Racecraft The Soul of Inequality in American Life

Karen E. 1945- Fields

Book - 2012

"Most people assume that racism grows from a perception of human difference: the fact of race gives rise to the practice of racism. Sociologist Karen E. Fields and historian Barbara J. Fields argue otherwise: the practice of racism produces the illusion of race, through what they call "racecraft." And this phenomenon is intimately entwined with other forms of inequality in American life. So pervasive are the devices of racecraft in American history, economic doctrine, politics, an...d everyday thinking that the presence of racecraft itself goes unnoticed. That the promised post-racial age has not dawned, the authors argue, reflects the failure of Americans to develop a legitimate language for thinking about and discussing inequality. That failure should worry everyone who cares about democratic institutions."--Dust jacket.

Saved in:

2nd Floor Show me where

305.8/Fields
0 / 1 copies available
Location Call Number   Status
2nd Floor 305.8/Fields Due Jun 20, 2022
Subjects
Published
London ; New York : Verso 2012.
Language
English
Physical Description
302 p. ; 22 cm
Bibliography
Includes bibliographical references and index.
ISBN
9781844679942
1844679942
Main Author
Karen E. 1945- Fields (-)
Other Authors
Barbara Jeanne Fields (-)
  • A tour of racecraft
  • Individual stories and America's collective past
  • Of rogues and geldings
  • Slavery, race, and ideology in the United States of America
  • Origins of the new south and the negro question
  • What one cannot remember mistakenly
  • Witchcraft and racecraft : invisible ontology in its sensible manifestations
  • Individuality and the intellectuals : an imaginary conversation between Emile Durkheim and W.E.B. Du Bois
  • Conclusion : racecraft and inequality.
Review by Publisher Summary 1

Challenges popular conceptions about racism to explain its pervasiveness in economic doctrine, politics and everyday thinking, arguing that America must develop a legitimate language for thinking about and discussing inequality in broad terms in order to achieve a post-racial society. Co-written by the author of Free at Last.

Review by Publisher Summary 2

Tackling the myth of a post-racial society.

Review by Publisher Summary 3

The election of Barack Obama was supposed to herald the dawn of a post-racial age in America—a meaningless term without a grasp of what "racial" means. Most people assume that racism grows from the perception of human difference: the fact of race gives rise to the practice of racism. In this myth-busting reflection, the sociologist Karen E. Fields and the historian Barbara J. Fields argue the opposite: the practice of racism produces the illusion of race, through what they call racecraft. And racecraft is intimately entwined with other forms of inequality in American life. So pervasive are the devices of racecraft in American history, economic doctrine, politics, and everyday thinking that the presence of racecraft itself goes unnoticed.That the post-racial age has not dawned, the Fieldses argue, reflects the failure of Americans to develop a legitimate language for thinking about and discussing inequality across the board. That failure should worry all who care about democratic institutions.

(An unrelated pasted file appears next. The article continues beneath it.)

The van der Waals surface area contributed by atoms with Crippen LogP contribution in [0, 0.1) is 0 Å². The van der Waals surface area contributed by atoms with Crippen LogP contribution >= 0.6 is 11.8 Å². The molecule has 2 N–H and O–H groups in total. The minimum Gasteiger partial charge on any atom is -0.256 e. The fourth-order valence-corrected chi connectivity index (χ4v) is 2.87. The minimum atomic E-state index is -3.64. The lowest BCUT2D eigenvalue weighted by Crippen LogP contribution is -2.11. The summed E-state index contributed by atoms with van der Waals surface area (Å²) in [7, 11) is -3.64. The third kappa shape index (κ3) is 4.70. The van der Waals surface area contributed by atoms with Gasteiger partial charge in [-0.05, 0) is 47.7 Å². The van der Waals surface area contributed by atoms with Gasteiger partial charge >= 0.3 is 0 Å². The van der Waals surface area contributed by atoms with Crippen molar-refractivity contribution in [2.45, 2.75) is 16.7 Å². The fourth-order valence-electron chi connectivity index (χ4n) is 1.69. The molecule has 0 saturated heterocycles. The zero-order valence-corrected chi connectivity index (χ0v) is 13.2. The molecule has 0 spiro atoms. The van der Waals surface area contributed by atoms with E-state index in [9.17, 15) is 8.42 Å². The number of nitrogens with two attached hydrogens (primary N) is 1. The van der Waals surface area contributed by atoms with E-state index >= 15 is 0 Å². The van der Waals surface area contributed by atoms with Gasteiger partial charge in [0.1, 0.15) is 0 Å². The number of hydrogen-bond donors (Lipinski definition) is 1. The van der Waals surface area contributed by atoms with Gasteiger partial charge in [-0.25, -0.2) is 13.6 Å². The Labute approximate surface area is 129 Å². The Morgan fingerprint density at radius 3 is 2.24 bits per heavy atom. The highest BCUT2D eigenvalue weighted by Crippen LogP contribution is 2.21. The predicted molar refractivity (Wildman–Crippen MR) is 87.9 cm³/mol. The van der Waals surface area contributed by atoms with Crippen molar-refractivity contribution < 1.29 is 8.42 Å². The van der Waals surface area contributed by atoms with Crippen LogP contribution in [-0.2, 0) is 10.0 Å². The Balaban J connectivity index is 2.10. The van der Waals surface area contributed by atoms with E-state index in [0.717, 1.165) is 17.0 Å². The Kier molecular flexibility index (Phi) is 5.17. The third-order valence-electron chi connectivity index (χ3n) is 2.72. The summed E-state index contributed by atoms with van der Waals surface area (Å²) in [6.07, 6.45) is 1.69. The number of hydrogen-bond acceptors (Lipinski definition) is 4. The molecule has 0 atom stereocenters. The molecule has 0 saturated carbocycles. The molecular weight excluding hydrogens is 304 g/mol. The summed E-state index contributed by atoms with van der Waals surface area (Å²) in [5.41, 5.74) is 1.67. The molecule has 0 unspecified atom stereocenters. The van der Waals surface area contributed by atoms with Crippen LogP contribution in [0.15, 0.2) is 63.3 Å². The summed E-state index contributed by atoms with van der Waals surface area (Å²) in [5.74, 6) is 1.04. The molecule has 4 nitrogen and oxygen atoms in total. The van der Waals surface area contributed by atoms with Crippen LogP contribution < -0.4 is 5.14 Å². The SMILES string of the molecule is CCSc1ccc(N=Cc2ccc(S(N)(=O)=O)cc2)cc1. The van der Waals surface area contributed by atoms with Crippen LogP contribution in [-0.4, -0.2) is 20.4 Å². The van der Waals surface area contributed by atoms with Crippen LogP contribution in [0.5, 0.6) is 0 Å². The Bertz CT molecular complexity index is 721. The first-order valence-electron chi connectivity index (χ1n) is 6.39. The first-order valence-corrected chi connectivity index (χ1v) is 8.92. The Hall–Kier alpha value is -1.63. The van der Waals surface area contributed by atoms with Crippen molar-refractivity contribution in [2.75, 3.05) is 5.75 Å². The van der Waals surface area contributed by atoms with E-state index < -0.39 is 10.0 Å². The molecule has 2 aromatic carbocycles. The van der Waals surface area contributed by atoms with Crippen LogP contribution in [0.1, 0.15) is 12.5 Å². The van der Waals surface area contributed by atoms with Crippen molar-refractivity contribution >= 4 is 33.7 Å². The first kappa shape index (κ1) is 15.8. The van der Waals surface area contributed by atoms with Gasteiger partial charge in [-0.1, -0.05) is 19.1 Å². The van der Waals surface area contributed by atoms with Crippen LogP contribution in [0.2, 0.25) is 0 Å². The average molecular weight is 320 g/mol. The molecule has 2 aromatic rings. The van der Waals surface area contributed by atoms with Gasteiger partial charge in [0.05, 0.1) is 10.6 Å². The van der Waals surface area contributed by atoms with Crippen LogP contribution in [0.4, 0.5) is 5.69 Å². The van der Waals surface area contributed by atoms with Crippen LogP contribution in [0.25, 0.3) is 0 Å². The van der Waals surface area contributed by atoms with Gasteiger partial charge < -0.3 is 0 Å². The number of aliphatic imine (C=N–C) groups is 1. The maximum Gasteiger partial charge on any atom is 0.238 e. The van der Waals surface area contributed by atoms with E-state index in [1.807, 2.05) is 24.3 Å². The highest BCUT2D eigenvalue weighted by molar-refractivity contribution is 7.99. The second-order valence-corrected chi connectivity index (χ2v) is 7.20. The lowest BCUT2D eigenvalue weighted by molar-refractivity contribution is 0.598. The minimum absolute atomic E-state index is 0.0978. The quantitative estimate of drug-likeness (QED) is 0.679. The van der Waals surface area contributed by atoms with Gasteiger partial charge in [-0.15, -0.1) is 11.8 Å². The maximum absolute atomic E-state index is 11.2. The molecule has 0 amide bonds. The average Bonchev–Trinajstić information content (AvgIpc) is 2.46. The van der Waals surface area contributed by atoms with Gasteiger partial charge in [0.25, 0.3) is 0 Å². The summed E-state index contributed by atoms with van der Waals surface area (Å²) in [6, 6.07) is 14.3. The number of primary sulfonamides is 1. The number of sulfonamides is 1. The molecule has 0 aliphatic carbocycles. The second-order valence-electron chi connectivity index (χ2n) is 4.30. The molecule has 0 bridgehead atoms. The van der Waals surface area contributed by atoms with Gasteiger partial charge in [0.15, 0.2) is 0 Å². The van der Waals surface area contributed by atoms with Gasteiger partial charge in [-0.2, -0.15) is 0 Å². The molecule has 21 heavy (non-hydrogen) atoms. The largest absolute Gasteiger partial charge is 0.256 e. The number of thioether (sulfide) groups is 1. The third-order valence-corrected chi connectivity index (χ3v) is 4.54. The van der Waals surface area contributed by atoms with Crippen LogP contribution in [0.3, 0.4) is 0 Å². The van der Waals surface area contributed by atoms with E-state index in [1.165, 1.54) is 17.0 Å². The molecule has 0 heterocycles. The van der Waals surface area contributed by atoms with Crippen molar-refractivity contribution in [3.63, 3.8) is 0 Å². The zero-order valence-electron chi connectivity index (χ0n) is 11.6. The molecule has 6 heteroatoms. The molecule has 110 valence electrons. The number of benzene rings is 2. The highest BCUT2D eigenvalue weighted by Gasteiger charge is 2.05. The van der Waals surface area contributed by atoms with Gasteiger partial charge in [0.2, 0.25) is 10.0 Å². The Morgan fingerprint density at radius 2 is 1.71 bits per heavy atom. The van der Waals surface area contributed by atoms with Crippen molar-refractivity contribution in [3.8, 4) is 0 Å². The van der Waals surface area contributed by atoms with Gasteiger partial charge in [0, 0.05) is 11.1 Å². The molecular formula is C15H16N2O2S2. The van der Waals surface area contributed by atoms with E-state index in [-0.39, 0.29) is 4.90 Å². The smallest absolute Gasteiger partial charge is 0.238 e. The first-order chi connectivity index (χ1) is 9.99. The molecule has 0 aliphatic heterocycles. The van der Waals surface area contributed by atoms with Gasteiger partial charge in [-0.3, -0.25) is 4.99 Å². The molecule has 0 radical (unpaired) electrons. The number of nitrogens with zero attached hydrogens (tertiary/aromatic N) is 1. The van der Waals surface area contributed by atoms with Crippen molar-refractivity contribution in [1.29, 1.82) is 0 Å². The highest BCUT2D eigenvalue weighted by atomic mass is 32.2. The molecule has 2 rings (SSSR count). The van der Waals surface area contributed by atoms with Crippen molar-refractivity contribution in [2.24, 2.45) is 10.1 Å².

Review by Publisher Summary 4

Most people assume that racism grows from a perception of human difference: the fact of race gives rise to the practice of racism. Sociologist Karen E. Fields and historian Barbara J. Fields argue otherwise: the practice of racism produces the illusion of race, through what they call “racecraft.” And this phenomenon is intimately entwined with other forms of inequality in American life. So pervasive are the devices of racecraft in American history, economic doctrine, politics, and everyday thinking that the presence of racecraft itself goes unnoticed.That the promised post-racial age has not dawned, the authors argue, reflects the failure of Americans to develop a legitimate language for thinking about and discussing inequality. That failure should worry everyone who cares about democratic institutions.

Review by Publisher Summary 5

Most people assume that racism grows from a perception of human difference: the fact of race gives rise to the practice of racism. Sociologist Karen E. Fields and historian Barbara J. Fields argue otherwise: the practice of racism produces the illusion of race, through what they call “racecraft.” And this phenomenon is intimately entwined with other forms of inequality in American life. So pervasive are the devices of racecraft in American history, economic doctrine, politics, and everyday thinking that the presence of racecraft itself goes unnoticed.That the promised post-racial age has not dawned, the authors argue, reflects the failure of Americans to develop a legitimate language for thinking about and discussing inequality. That failure should worry everyone who cares about democratic institutions.